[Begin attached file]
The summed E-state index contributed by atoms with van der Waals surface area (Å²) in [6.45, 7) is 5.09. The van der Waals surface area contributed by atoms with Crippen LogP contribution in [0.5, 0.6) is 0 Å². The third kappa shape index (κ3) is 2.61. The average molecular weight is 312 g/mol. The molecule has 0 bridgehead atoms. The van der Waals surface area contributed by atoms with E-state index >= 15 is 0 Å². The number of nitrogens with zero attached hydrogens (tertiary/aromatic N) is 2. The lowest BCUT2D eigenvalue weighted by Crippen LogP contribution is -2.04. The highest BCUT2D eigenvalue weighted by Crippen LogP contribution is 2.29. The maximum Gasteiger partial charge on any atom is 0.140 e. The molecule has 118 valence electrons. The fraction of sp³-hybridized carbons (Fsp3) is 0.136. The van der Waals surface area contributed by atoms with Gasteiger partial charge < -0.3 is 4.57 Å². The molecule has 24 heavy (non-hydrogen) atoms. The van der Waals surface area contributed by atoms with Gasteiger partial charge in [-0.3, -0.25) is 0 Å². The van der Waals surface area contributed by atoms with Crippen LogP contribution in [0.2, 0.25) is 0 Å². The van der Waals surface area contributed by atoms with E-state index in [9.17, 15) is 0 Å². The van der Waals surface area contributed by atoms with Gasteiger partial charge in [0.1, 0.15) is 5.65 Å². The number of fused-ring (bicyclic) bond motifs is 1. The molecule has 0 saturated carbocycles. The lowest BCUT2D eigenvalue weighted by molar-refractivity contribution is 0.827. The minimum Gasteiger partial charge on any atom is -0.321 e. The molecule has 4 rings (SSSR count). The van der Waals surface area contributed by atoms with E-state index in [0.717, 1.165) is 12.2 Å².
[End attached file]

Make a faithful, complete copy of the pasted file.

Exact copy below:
The summed E-state index contributed by atoms with van der Waals surface area (Å²) in [6.45, 7) is 5.09. The van der Waals surface area contributed by atoms with Crippen LogP contribution in [0.5, 0.6) is 0 Å². The third kappa shape index (κ3) is 2.61. The average molecular weight is 312 g/mol. The molecule has 0 bridgehead atoms. The van der Waals surface area contributed by atoms with E-state index >= 15 is 0 Å². The number of nitrogens with zero attached hydrogens (tertiary/aromatic N) is 2. The lowest BCUT2D eigenvalue weighted by Crippen LogP contribution is -2.04. The highest BCUT2D eigenvalue weighted by Crippen LogP contribution is 2.29. The maximum Gasteiger partial charge on any atom is 0.140 e. The molecule has 118 valence electrons. The fraction of sp³-hybridized carbons (Fsp3) is 0.136. The van der Waals surface area contributed by atoms with Gasteiger partial charge < -0.3 is 4.57 Å². The molecule has 24 heavy (non-hydrogen) atoms. The van der Waals surface area contributed by atoms with Gasteiger partial charge in [-0.3, -0.25) is 0 Å². The van der Waals surface area contributed by atoms with Crippen LogP contribution in [0.2, 0.25) is 0 Å². The van der Waals surface area contributed by atoms with E-state index in [9.17, 15) is 0 Å². The van der Waals surface area contributed by atoms with Gasteiger partial charge in [0.1, 0.15) is 5.65 Å². The number of fused-ring (bicyclic) bond motifs is 1. The molecule has 0 saturated carbocycles. The lowest BCUT2D eigenvalue weighted by molar-refractivity contribution is 0.827. The minimum Gasteiger partial charge on any atom is -0.321 e. The molecule has 4 rings (SSSR count). The van der Waals surface area contributed by atoms with E-state index in [0.717, 1.165) is 12.2 Å².